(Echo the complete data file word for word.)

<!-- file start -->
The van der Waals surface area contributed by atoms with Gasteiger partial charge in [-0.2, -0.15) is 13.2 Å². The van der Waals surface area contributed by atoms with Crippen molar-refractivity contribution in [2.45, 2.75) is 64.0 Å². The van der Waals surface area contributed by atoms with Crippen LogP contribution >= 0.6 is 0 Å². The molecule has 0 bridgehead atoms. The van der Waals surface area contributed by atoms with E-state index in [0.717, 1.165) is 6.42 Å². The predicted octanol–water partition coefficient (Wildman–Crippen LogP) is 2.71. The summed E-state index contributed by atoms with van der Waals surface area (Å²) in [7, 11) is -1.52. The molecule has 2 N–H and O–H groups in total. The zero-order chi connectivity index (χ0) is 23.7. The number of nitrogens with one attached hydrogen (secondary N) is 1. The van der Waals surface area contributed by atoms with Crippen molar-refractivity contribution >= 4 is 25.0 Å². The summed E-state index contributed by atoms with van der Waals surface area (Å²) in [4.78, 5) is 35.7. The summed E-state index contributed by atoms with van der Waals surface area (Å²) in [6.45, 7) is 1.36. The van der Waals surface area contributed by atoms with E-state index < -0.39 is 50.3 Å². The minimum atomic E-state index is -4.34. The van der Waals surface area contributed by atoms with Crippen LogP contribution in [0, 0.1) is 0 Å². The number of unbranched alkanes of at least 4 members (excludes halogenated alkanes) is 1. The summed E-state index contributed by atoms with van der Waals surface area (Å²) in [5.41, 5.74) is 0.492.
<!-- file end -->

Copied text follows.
The van der Waals surface area contributed by atoms with Gasteiger partial charge in [-0.2, -0.15) is 13.2 Å². The van der Waals surface area contributed by atoms with Crippen molar-refractivity contribution in [2.45, 2.75) is 64.0 Å². The van der Waals surface area contributed by atoms with Crippen LogP contribution >= 0.6 is 0 Å². The molecule has 0 bridgehead atoms. The van der Waals surface area contributed by atoms with E-state index in [0.717, 1.165) is 6.42 Å². The predicted octanol–water partition coefficient (Wildman–Crippen LogP) is 2.71. The summed E-state index contributed by atoms with van der Waals surface area (Å²) in [7, 11) is -1.52. The molecule has 2 N–H and O–H groups in total. The zero-order chi connectivity index (χ0) is 23.7. The number of nitrogens with one attached hydrogen (secondary N) is 1. The van der Waals surface area contributed by atoms with Crippen molar-refractivity contribution >= 4 is 25.0 Å². The summed E-state index contributed by atoms with van der Waals surface area (Å²) in [4.78, 5) is 35.7. The summed E-state index contributed by atoms with van der Waals surface area (Å²) in [6.45, 7) is 1.36. The van der Waals surface area contributed by atoms with E-state index < -0.39 is 50.3 Å². The minimum atomic E-state index is -4.34. The van der Waals surface area contributed by atoms with Crippen LogP contribution in [0, 0.1) is 0 Å². The number of unbranched alkanes of at least 4 members (excludes halogenated alkanes) is 1. The summed E-state index contributed by atoms with van der Waals surface area (Å²) in [5.41, 5.74) is 0.492.